Presenters discuss LASIK preop evaluation, postop management

The use of a scoring system can help practitioners predict a potential LASIK patient’s risk for developing postoperative ectasia, according to a presenter at the San Francisco Optometric Continuing Education Symposium.

D. Rex Hamilton, MD, emphasized the importance of accurate screening and careful patient selection when recommending LASIK and endorsed the use of the Randleman Risk Score criteria to assess a patient’s risk for ectasia.

Randleman Risk Score criteria

According to Randleman Risk Score criteria, risk factors for ectasia include: abnormal topography, thin residual stromal bed, preoperative thin corneas, high refractive correction and young age. The risk score, although controversial, Dr. Hamilton said, can be used to assess the patient’s overall risk for postoperative ectasia by assigning a score to each potential risk factor which, when added together, generate a final risk score.

Patients with a cumulative risk score of 0 to 2 are at low risk for ectasia and can proceed with LASIK, according to this system. Patients with a cumulative risk score of 3 are at moderate risk for ectasia. Surface ablation, such as PRK may be considered in these patients. Patients with a risk score of 4 are at high risk, and laser vision correction needs to be approached with caution.

Figure 1. Waveform (red) generated by the Ocular Response Analyzer in response to noncontact applanation (green)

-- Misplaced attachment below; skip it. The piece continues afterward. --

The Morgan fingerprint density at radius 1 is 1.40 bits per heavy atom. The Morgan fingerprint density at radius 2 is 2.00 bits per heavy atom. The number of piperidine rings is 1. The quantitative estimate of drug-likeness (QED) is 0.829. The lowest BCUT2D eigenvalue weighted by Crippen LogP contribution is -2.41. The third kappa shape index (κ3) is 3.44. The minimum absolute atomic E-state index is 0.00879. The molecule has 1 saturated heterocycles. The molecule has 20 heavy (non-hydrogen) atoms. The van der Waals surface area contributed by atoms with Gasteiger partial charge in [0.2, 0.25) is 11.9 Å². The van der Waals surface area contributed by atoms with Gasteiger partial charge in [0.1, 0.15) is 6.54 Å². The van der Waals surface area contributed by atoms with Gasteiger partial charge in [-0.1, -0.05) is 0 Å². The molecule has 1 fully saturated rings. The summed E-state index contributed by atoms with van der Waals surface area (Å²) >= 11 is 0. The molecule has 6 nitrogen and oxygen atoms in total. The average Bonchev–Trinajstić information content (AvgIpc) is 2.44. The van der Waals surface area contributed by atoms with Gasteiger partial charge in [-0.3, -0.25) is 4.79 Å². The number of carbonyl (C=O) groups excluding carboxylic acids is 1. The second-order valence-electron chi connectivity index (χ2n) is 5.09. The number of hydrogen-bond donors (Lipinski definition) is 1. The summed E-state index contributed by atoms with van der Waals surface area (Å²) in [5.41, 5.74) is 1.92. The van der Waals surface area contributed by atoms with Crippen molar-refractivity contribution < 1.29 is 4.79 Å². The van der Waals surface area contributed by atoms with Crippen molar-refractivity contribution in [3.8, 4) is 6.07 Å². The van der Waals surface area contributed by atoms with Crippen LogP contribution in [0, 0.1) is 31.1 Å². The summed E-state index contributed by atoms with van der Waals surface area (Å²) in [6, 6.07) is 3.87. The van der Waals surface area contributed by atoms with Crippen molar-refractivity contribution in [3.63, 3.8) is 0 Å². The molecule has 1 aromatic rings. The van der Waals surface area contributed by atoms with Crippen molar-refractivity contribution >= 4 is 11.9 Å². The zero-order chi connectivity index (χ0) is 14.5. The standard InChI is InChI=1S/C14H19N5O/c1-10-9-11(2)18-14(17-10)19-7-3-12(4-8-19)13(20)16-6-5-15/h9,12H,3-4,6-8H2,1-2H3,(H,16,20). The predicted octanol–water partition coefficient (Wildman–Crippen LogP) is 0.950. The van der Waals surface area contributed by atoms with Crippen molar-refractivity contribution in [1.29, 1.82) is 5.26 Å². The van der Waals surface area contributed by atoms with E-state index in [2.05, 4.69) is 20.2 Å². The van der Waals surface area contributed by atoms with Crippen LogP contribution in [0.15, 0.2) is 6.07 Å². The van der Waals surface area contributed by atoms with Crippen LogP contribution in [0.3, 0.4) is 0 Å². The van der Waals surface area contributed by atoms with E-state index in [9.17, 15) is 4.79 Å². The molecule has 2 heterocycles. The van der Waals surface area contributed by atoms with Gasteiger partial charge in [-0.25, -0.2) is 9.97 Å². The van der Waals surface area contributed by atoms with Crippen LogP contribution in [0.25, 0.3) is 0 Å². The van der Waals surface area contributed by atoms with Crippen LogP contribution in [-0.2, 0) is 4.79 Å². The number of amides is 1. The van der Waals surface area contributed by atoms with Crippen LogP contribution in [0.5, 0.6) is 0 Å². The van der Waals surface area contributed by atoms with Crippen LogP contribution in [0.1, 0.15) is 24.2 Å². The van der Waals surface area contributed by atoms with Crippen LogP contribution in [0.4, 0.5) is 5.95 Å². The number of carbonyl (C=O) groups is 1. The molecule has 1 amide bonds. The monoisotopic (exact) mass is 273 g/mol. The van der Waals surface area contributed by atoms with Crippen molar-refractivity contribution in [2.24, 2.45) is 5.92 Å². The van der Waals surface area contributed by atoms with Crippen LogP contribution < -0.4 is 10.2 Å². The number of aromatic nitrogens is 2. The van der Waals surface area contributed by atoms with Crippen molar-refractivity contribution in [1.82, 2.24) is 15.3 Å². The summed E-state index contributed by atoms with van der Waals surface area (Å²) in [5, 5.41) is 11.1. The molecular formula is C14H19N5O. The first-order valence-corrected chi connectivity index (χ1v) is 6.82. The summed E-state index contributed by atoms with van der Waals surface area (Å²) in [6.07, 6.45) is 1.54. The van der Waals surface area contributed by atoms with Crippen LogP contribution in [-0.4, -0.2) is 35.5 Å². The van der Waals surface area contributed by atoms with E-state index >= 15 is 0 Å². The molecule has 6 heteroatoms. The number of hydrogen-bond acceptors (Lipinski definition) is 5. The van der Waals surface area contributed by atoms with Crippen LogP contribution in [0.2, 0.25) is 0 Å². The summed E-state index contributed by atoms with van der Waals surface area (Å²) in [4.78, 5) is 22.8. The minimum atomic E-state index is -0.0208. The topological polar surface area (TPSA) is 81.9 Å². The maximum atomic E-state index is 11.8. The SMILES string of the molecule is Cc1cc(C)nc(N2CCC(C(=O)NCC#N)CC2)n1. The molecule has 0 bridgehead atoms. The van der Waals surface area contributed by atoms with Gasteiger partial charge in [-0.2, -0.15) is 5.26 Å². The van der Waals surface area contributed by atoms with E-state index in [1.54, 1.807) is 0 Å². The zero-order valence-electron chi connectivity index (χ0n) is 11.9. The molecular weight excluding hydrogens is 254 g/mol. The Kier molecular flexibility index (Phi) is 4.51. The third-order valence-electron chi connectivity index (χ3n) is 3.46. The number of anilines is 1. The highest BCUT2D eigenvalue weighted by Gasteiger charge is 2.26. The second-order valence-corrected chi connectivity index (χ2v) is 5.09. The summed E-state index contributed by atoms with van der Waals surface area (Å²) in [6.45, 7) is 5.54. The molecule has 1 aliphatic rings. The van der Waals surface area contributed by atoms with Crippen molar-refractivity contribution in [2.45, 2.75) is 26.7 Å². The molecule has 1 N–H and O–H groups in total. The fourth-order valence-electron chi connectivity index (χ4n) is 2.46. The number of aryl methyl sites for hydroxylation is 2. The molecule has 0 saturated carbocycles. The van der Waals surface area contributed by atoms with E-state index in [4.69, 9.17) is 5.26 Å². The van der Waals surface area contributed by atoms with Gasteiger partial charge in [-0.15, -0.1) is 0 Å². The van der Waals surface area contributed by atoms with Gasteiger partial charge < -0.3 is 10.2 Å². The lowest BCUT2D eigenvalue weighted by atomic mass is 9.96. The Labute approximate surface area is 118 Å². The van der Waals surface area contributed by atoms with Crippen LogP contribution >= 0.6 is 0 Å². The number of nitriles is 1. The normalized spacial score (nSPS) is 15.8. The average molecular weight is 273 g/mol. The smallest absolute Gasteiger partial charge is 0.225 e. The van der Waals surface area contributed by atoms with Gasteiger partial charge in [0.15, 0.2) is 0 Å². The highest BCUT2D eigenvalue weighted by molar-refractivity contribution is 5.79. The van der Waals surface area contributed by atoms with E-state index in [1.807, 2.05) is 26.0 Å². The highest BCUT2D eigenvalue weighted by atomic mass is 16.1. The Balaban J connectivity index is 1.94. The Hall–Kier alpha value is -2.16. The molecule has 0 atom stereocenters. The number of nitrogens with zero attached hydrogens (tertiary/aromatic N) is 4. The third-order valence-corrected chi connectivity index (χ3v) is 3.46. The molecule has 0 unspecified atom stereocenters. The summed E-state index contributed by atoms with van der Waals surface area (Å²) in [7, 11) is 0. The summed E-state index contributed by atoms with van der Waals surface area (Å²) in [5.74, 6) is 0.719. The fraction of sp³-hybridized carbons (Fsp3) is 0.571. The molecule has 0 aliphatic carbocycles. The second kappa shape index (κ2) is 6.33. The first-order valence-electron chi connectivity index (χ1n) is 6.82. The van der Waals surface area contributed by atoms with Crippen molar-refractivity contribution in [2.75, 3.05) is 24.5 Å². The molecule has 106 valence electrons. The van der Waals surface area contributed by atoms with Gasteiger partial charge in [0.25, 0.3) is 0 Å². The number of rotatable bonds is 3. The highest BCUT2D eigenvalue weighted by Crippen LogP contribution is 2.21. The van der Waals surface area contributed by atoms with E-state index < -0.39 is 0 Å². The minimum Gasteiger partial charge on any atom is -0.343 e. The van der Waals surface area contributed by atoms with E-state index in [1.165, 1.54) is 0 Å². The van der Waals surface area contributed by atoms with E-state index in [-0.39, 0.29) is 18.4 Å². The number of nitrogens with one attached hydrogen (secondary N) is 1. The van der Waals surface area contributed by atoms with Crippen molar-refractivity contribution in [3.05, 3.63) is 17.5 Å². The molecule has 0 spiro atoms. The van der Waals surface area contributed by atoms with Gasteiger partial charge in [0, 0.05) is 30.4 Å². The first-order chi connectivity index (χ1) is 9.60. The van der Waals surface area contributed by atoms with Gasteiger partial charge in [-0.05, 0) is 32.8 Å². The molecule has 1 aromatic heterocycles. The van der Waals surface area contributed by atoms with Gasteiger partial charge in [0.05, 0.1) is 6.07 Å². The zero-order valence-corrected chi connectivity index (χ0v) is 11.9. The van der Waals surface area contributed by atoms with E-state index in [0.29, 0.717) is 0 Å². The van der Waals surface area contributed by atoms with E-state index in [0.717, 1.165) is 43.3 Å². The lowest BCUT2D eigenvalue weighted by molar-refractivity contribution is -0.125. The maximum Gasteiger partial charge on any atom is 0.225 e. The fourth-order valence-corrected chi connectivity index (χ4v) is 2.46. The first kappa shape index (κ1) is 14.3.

Figure 1. Waveform (red) generated by the Ocular Response Analyzer in response to noncontact applanation (green). Corneal hysteresis (CH) and corneal resistance factor (CRF) are calculated from the graph. Normal CH and CRF values range from 10 to 12. CH and CRF values in eyes with keratoconus or forme fruste keratoconus are typically less than 9.
Images: Pacific Vision Institute
Figure 2. Age vs. hormone and pro-inflammatory mediator levels.
Figure 2. Age vs. hormone and pro-inflammatory mediator levels. With age, the levels of sex hormones DHEA, testosterone, estradiol and adrenal androgens decrease. The levels of inflammatory mediator’s catecholamines, glucocorticoids and interleukin-6 increase.

Dr. Hamilton pointed out that in this system, topographical abnormalities of the anterior corneal curvature are the highest risk factor for ectasia. Such topographic findings, however, can be subtle and their significance uncertain.